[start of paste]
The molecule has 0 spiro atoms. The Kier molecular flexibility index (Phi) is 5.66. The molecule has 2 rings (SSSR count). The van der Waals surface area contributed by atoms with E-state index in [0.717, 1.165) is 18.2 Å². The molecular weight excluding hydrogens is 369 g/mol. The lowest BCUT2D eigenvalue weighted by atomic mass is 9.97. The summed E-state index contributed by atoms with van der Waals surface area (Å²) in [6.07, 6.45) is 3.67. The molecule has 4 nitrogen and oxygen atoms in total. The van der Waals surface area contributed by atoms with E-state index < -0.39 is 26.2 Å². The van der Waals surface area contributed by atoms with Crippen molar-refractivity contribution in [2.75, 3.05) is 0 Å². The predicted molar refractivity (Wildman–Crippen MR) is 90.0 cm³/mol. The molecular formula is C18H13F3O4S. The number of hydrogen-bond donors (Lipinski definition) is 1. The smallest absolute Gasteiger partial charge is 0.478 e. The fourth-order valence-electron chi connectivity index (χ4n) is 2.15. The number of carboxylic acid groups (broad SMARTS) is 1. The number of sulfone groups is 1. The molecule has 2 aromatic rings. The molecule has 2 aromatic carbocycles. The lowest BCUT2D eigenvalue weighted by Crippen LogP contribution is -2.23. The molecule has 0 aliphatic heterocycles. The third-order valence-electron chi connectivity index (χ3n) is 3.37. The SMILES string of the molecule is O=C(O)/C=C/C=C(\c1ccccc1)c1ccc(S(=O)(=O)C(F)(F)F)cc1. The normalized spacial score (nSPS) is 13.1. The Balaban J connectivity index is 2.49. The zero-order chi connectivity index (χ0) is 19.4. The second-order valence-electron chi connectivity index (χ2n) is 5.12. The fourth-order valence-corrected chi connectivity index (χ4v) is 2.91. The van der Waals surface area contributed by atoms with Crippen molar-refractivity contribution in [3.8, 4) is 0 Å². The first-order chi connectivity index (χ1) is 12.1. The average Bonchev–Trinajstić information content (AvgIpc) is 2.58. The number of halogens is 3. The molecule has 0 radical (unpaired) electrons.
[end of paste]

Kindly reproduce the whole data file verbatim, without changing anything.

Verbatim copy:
The molecule has 0 spiro atoms. The Kier molecular flexibility index (Phi) is 5.66. The molecule has 2 rings (SSSR count). The van der Waals surface area contributed by atoms with E-state index in [0.717, 1.165) is 18.2 Å². The molecular weight excluding hydrogens is 369 g/mol. The lowest BCUT2D eigenvalue weighted by atomic mass is 9.97. The summed E-state index contributed by atoms with van der Waals surface area (Å²) in [6.07, 6.45) is 3.67. The molecule has 4 nitrogen and oxygen atoms in total. The van der Waals surface area contributed by atoms with E-state index < -0.39 is 26.2 Å². The van der Waals surface area contributed by atoms with Crippen molar-refractivity contribution in [2.75, 3.05) is 0 Å². The predicted molar refractivity (Wildman–Crippen MR) is 90.0 cm³/mol. The molecular formula is C18H13F3O4S. The number of hydrogen-bond donors (Lipinski definition) is 1. The smallest absolute Gasteiger partial charge is 0.478 e. The fourth-order valence-electron chi connectivity index (χ4n) is 2.15. The number of carboxylic acid groups (broad SMARTS) is 1. The number of sulfone groups is 1. The molecule has 2 aromatic rings. The molecule has 2 aromatic carbocycles. The lowest BCUT2D eigenvalue weighted by Crippen LogP contribution is -2.23. The molecule has 0 aliphatic heterocycles. The third-order valence-electron chi connectivity index (χ3n) is 3.37. The SMILES string of the molecule is O=C(O)/C=C/C=C(\c1ccccc1)c1ccc(S(=O)(=O)C(F)(F)F)cc1. The normalized spacial score (nSPS) is 13.1. The Balaban J connectivity index is 2.49. The zero-order chi connectivity index (χ0) is 19.4. The second-order valence-electron chi connectivity index (χ2n) is 5.12. The fourth-order valence-corrected chi connectivity index (χ4v) is 2.91. The van der Waals surface area contributed by atoms with Crippen molar-refractivity contribution in [3.8, 4) is 0 Å². The first-order chi connectivity index (χ1) is 12.1. The average Bonchev–Trinajstić information content (AvgIpc) is 2.58. The number of halogens is 3. The molecule has 0 radical (unpaired) electrons.